1 January 2002 Fiber-optical and microscopic detection of malignant tissue by use of infrared spectrometry
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Several investigations were performed in order to develop an in vivo endoscopic method to differentiate between malignant and healthy tissue working on the assumption that each diseased state of biological tissue has its own characteristic infrared (IR) spectral pattern. The technical design of the laboratory setup is presented here together with the experimental details and the results. Two regions (1245–1195) and (1045–995) cm?1 within the fingerprint (<1500 cm?1) region were selected for analysis. Lead salt diode lasers were used as excitation sources and IR radiation was transmitted via silver halide wave guides to the tissue to be investigated. The IR radiation is returned to a mercury–cadmium–telluride detector by another IR cable. The measurements were carried out in attenuated total reflectance and diffuse reflection/remission. Human colon carcinoma tissue, under humid conditions, was used as a target for experiments to simulate in vivo conditions. Specimens were mapped using a stepper, motor powered, x /y /z -translation stage with a spatial resolution of 1 mm. The results were compared with similar measurements from a Fourier transform IR (FTIR) interferometer/FTIR microscope setup in the wave number region of 4000–900 cm?1.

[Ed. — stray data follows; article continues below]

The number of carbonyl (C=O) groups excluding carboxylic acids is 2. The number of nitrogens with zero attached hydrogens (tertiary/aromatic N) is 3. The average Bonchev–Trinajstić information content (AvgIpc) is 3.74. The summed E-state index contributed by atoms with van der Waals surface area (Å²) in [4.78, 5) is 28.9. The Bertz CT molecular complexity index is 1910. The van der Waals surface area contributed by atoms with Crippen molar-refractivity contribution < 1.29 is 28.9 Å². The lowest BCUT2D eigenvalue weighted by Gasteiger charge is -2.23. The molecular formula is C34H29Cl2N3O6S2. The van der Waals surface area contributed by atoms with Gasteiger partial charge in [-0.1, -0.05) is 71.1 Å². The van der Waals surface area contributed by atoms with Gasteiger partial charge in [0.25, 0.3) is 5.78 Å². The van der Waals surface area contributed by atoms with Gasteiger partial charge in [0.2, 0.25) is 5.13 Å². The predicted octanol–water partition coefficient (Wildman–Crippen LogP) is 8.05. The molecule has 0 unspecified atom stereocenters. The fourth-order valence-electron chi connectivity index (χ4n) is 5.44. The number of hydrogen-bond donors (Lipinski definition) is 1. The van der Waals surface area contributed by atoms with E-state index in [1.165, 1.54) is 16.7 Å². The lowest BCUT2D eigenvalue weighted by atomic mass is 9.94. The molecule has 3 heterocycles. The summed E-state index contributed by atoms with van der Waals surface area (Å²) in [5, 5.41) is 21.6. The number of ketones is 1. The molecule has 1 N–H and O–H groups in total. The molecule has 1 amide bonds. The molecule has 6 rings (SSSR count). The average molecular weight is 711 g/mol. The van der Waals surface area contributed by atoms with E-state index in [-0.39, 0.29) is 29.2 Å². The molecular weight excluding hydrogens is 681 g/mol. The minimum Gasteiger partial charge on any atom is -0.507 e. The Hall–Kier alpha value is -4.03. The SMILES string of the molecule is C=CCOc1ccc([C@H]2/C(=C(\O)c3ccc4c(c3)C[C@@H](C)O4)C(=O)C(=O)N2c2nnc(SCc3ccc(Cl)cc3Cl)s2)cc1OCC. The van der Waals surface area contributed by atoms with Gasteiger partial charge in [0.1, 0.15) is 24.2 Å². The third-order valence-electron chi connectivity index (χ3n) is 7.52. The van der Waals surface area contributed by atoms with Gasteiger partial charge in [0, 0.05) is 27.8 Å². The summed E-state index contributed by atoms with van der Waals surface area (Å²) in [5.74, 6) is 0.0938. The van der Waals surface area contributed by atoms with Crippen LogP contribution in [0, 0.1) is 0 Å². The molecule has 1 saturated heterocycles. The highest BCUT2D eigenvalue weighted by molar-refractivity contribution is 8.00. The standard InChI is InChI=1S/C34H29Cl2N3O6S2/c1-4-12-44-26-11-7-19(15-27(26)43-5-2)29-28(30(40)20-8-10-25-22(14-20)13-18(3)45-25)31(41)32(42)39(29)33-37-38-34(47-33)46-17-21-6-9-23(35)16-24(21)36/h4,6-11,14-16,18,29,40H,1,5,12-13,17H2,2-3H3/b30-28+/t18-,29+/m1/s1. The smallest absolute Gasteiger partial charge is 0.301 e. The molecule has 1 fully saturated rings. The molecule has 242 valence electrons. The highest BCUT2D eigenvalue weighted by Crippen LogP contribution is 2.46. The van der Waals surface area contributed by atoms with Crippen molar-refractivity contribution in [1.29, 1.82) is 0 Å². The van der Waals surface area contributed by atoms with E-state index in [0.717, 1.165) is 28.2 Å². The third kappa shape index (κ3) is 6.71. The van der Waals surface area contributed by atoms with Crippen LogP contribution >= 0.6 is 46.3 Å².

Uwe Bindig, Harald Winter, Wolfgang Waesche, Konstantinos Zelianeos, Gerhard J. Mueller, "Fiber-optical and microscopic detection of malignant tissue by use of infrared spectrometry," Journal of Biomedical Optics 7(1), (1 January 2002). https://doi.org/10.1117/1.1412439

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